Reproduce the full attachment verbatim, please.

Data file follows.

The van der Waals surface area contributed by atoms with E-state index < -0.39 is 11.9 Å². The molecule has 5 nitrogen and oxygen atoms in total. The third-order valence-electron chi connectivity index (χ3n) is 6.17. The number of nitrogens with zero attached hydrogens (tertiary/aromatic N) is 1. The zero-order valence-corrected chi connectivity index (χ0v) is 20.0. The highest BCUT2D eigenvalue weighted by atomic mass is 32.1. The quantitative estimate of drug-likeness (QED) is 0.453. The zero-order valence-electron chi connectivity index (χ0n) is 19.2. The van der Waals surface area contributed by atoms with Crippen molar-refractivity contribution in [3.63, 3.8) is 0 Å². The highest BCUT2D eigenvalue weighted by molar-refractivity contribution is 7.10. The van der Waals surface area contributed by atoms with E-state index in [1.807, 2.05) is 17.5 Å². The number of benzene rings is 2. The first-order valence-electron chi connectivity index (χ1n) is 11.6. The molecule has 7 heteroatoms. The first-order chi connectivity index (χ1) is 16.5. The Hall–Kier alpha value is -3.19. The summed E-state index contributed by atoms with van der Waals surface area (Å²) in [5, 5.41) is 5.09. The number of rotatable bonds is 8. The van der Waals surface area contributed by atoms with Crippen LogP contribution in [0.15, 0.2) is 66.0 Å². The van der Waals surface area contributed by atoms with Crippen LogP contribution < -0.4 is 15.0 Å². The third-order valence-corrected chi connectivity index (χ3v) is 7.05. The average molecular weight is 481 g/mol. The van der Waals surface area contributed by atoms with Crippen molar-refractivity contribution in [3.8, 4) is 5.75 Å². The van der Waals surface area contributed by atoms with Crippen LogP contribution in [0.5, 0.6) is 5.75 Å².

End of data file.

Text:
The van der Waals surface area contributed by atoms with E-state index < -0.39 is 11.9 Å². The molecule has 5 nitrogen and oxygen atoms in total. The third-order valence-electron chi connectivity index (χ3n) is 6.17. The number of nitrogens with zero attached hydrogens (tertiary/aromatic N) is 1. The zero-order valence-corrected chi connectivity index (χ0v) is 20.0. The highest BCUT2D eigenvalue weighted by atomic mass is 32.1. The quantitative estimate of drug-likeness (QED) is 0.453. The zero-order valence-electron chi connectivity index (χ0n) is 19.2. The van der Waals surface area contributed by atoms with Crippen molar-refractivity contribution in [3.63, 3.8) is 0 Å². The highest BCUT2D eigenvalue weighted by molar-refractivity contribution is 7.10. The van der Waals surface area contributed by atoms with E-state index in [1.807, 2.05) is 17.5 Å². The number of benzene rings is 2. The first-order valence-electron chi connectivity index (χ1n) is 11.6. The molecule has 7 heteroatoms. The first-order chi connectivity index (χ1) is 16.5. The Hall–Kier alpha value is -3.19. The summed E-state index contributed by atoms with van der Waals surface area (Å²) in [5, 5.41) is 5.09. The number of rotatable bonds is 8. The van der Waals surface area contributed by atoms with Crippen LogP contribution in [0.15, 0.2) is 66.0 Å². The van der Waals surface area contributed by atoms with Crippen LogP contribution < -0.4 is 15.0 Å². The third-order valence-corrected chi connectivity index (χ3v) is 7.05. The average molecular weight is 481 g/mol. The van der Waals surface area contributed by atoms with Crippen molar-refractivity contribution in [3.8, 4) is 5.75 Å². The van der Waals surface area contributed by atoms with Crippen LogP contribution in [0.5, 0.6) is 5.75 Å².